From copy editing to reporting and back


by Anna Gallegos

Sometimes it takes the best internship you’ve ever had to realize that what you’re doing is not what you want to do.

By spending my time as a reporter this summer at The Oakland (Calif.) Tribune, I realized that I wanted to return to copy editing.

Copy editing isn’t as glamorous as reporting. Superman was a reporter, not a copy editor, and there are far fewer jaunty fedoras with press passes tucked in the bands on the copy desk.

Copy editors are not night trolls butchering reporters’ quickly pounded-out articles, but rather perfectionists of the English language. I started my journalism career on the copy desk but decided to switch to reporting after seeing copy editing positions cut from prominent news desks. I didn’t want to devote my education to one aspect of journalism and be left out due to cutbacks.

I should have taken it as a sign that my intentions were wrong when my first internship offer through Chips Quinn was at the copy desk at the Austin (Texas) American-Statesman. Instead of accepting it, I held out for something to validate my spur-of-the-moment dreams.

I landed in the San Francisco Bay Area – the West Coast mecca of journalism with Silicon Valley and countless hyperlocal news outlets catering to nearly every group in Oakland, San Francisco and San Jose.

I enjoyed my time with the Tribune. My editors allowed me to cover everything from the Occupy movement to the closure of a landmark car dealership to the Hans Reiser civil trial. It was exhilarating to talk intimately to people from a region that was previously foreign to me.

But when a Tribune photographer was robbed at gunpoint while on an assignment we were collaborating on, I realized that being on the front line of news gathering wasn’t for me. Something rubbed me the wrong way about putting myself out in a city with a high crime rate.

Throughout my internship, I compared my work endlessly to that of fellow Chipsters. Their stories were making A1, mine weren’t. They were interviewing key figures in their communities, I wasn’t. There was this nagging feeling that I wasn’t giving my newsroom my all.

Only after I said my goodbyes in Oakland did I realize that I didn’t give my newsroom my all because that nagging feeling was my gut telling me to go back to copy editing and that I got into reporting for all the wrong reasons.

Most student reporters I’ve met are reporters because they want to be the voice of a community. I became a reporter because I didn’t want to be the English nerd without a job in the field that I love. My intentions were not genuine.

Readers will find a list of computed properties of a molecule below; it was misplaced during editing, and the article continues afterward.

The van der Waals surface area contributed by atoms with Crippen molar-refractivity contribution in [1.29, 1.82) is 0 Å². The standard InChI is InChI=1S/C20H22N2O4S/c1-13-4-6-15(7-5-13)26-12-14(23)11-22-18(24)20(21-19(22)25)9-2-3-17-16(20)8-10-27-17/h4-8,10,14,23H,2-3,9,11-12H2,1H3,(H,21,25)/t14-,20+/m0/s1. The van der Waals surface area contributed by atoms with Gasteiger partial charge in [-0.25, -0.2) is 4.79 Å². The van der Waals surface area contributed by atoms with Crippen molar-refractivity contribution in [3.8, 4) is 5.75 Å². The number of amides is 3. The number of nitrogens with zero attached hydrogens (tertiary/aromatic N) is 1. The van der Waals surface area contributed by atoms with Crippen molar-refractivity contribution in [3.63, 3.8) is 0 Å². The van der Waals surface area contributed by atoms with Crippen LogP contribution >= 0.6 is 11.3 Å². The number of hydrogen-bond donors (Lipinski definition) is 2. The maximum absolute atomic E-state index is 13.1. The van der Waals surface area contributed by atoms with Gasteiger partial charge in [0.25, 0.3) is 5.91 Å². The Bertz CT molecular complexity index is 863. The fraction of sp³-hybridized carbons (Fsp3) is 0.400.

I didn’t want to admit that I was misguided until I got to the UNITY convention in Las Vegas in August and talked to established professionals. A recruiter from The Seattle Times told me exactly what I needed to hear: “Newsrooms will always need good copy editors.”

Maybe I was wrong all along.

Copy editing, will you take me back?


Anna Gallegos is a journalism and creative writing senior at the University of Houston. She was a Summer 2012 Chips Quinn Scholar for The Oakland (Calif.) Tribune. Gallegos has been the editor in chief of The Venture, a start-up newspaper directed at minority college students in Houston. She completed a year-long internship at the Houston Chronicle as a reporter, Web producer and copy editor. She also covered minor league hockey for theovertimepage.com, a sports news site run by college students. She is currently a social media intern at Consumer Media Network, which she describes as “a lifestyle blog (that) meets financial advice.”

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3 Comments

  1. Tony C. Yang
    12.21.12

    It takes a wise person to realize their strengths and weaknesses; it takes a wiser person to learn this early on. All the best to you as you prevent misspellings and poor grammar from marring the pages of whatever newsroom you land in.

    Good luck Anna!

    Regards,

    Tony C. Yang
    CQS Summer ‘05 (Oakland Tribune)
    Spin Boldak, Afghanistan

  2. Marci Turner
    12.21.12

    I really liked your column and your honesty. I’m also glad you had the experience and opportunity to see what it would be like to pursue something because of fear. I say– Follow your heart but be open to change. If you are doing something you love and you are gifted at it, you will be okay regardless of what others are saying.

  3. I totally agree with Tony Yang, everything takes practice.

    Anyway, great post, thanks a lot! :-)

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